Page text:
The Cold War
Our rented house in the Middle of Nowhere has a kerosene-fueled boiler that's used for heating and hot water. Well, maybe it's more accurate to say that it's used for hot water, which is in turn used in both the radiators and the showers and taps. I've never lived in a place that used heating oil before and was a bit annoyed that we were going to have to pay a whole bunch of money upfront to fill the 1000-liter tank. But needs must and I had the tank filled January last year.
Controlling the boiler has been a bit of a dark art. The house has a thermostat but the boiler also has a timer. I guess the way it is meant to work is that you can set the boiler to shut off at night or when you're not home and then rely on the thermostat to regulate the running of the boiler when it's on. The first few weeks I lived here, the boiler was an absolute mystery. Sometimes I'd have hot water in the morning. Sometimes I wouldn't. It felt like the boiler was a capricious god and I wondered if I was going to have to find a volcano and virgin to get back in its good graces.
During the summer and most of the autumn, the boiler was pretty much a non-issue, since it was only necessary for hot water. But around November, Peter and I became engaged in a war over the thermostat and the timer. He'd turn the thermostat up because it was cold. I'd turn it back down and tell him to put on more clothes. I felt that his timer settings used the boiler too much. He'd remind me that he's home during the day and that he stays up much later than I do.
One morning, I set the timer and left him a note saying something along the lines of "I'm not trying to be sarcastic or take the piss by changing the timer yet again. I tried to set it in a way that would take into account both of our concerns." The compromise settings worked fairly well because we both gave a little.
At the end of December, we seemed to be reaching the bottom of our 1000-liter tank, but I didn't want to pay winter prices for fuel again. So I ordered 500-liters, figuring that would be at least enough to get us through the rest of the winter and the damp, chilly spring. We had some struggles with the thermostat and the boiler, which resulted in replacement of the former and a new water pump for the latter.
Around the beginning of February, Peter decided that using the thermostat and the timer was sort of like using a belt and suspenders. His argument was that the boiler would only run when the thermostat told it to, so the timer was unnecessary. I reluctantly agreed but did complain to him from time to time that the thermostat was set too high and that the boiler was running at ridiculous times, like 2 or 3 am.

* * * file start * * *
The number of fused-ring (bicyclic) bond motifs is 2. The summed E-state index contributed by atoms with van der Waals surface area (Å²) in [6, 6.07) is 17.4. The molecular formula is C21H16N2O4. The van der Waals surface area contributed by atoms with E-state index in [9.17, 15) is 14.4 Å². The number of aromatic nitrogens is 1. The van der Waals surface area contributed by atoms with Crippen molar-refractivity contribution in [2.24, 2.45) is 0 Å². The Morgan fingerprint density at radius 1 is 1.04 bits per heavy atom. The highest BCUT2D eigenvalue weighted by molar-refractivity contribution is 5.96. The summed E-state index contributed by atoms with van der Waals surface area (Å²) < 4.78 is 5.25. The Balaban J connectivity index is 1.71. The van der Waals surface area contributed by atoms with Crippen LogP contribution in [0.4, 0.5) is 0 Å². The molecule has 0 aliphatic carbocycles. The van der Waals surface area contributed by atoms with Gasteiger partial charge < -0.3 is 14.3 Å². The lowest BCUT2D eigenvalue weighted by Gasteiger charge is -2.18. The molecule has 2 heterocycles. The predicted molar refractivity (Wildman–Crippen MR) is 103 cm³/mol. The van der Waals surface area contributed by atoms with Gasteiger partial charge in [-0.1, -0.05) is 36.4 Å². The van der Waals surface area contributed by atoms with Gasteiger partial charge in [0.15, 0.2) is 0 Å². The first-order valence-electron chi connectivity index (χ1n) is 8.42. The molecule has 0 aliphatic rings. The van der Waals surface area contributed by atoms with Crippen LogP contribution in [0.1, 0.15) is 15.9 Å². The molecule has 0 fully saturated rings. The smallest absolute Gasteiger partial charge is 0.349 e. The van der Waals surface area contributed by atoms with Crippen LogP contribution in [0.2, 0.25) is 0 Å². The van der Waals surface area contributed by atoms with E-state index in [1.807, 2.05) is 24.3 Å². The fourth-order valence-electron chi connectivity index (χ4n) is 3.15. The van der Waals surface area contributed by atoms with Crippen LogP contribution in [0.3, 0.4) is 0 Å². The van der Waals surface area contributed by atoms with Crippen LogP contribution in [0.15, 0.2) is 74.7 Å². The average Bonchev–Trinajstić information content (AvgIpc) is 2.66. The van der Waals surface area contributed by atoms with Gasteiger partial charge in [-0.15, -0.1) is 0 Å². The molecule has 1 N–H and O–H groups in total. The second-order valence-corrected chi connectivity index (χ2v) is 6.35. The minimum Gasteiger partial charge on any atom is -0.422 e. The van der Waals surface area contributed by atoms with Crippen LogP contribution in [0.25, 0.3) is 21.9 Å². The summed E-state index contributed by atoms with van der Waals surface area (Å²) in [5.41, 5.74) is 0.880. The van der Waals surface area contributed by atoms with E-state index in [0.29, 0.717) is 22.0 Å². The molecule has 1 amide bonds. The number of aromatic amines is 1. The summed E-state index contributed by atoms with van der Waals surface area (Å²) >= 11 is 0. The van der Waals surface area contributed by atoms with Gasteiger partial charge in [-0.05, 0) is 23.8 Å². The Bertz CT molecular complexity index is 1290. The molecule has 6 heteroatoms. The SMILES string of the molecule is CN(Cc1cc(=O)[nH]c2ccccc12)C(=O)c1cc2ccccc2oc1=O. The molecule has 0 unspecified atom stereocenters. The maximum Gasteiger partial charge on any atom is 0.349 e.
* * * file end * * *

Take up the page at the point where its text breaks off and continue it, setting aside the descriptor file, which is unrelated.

Last week, I went to take a shower in the morning and the water was cold. Not even lukewarm. Because of the aforementioned boiler problems, this wasn't unusual. But I was in such a rush, I couldn't take the time to investigate. I was also disgusting and in desperate need of a shower, but damn, it was cold. I ended up having what my mother would call a bird bath and then washing my hair in the kitchen sink, where I could at least minimise the risk of having freezing water splash on me.
My day didn't improve at work and when it started to look like I would need to work late, I went home for lunch. After venting about work, Peter and I had the following conversation:
Peter: Oh, I figured out why there was no hot water this morning.
Peter (in a delightfully sing-song tone that I found amusing): You're not going to like it.
Me (Flipping through possibilities, deciding that dead mouse in boiler was definitely something I wouldn't like): Okay?
Peter: We had no oil.
Me (Giving Peter a look that a Southwest Airlines employee once told me was the best pissed-off face he had ever seen): What do you mean we had no oil? We put 500-liters into that tank at the end of December.
Peter: I know, you told me so. I know. The boiler isn't anywhere near as efficient as I thought it would be. I made a mistake. But I've taken care of it. I've called the oil guy and he's going to make delivery this afternoon. And since this is my fault, I'll pay for half of it.
Peter: Okay. I'll pay for two-thirds.
Me: Alright then. Hey, aren't you proud of me for negotiating so well?
Peter (Genuine look of surprise on his face): Yeah, I am. Now if only you could do that in the rest of your life.
Me: Darn it, I should have asked for three-fourths.
Peter: No way I would have given you three-fourths. But I am impressed you asked for more.
So, we're back to the timer. The oil guy told Peter there's some sort of hardware you can get for the oil tank that will show how much oil you have left. The only way we can tell right now is if we scramble up this steep embankment, battle pricker bushes, and pull the top off of the tank. We're definitely going to have to invest in one of those. Because the line ran dry, the oil guy had to run the pump a fair bit and, as a result, the house smelled like an airplane hangar for about four days.
I'm glad that Peter knows me so well and knows how to defuse a fraught situation. That whole whole oil conversation could have resulted in an epic fight, but he handled it very well. And for the record, I did the math and two-thirds is absolutely fair. (Although I still think I should have at least asked for three-fourths. :))